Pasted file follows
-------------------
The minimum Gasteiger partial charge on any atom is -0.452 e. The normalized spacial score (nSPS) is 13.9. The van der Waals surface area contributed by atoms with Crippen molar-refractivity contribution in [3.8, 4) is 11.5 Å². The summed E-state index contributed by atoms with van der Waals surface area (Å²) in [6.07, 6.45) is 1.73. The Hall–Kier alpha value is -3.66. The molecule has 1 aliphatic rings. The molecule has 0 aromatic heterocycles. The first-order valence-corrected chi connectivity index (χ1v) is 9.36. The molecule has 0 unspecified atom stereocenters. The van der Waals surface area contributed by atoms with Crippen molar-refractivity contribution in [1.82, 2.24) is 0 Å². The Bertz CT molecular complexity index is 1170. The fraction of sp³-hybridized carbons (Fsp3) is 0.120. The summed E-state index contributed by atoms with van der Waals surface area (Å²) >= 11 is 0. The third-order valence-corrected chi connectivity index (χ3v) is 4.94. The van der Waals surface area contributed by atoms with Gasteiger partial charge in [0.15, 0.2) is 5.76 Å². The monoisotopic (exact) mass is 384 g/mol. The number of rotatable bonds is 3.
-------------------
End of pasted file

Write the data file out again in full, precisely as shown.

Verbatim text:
The minimum Gasteiger partial charge on any atom is -0.452 e. The normalized spacial score (nSPS) is 13.9. The van der Waals surface area contributed by atoms with Crippen molar-refractivity contribution in [3.8, 4) is 11.5 Å². The summed E-state index contributed by atoms with van der Waals surface area (Å²) in [6.07, 6.45) is 1.73. The Hall–Kier alpha value is -3.66. The molecule has 1 aliphatic rings. The molecule has 0 aromatic heterocycles. The first-order valence-corrected chi connectivity index (χ1v) is 9.36. The molecule has 0 unspecified atom stereocenters. The van der Waals surface area contributed by atoms with Crippen molar-refractivity contribution in [1.82, 2.24) is 0 Å². The Bertz CT molecular complexity index is 1170. The fraction of sp³-hybridized carbons (Fsp3) is 0.120. The summed E-state index contributed by atoms with van der Waals surface area (Å²) >= 11 is 0. The third-order valence-corrected chi connectivity index (χ3v) is 4.94. The van der Waals surface area contributed by atoms with Gasteiger partial charge in [0.15, 0.2) is 5.76 Å². The monoisotopic (exact) mass is 384 g/mol. The number of rotatable bonds is 3.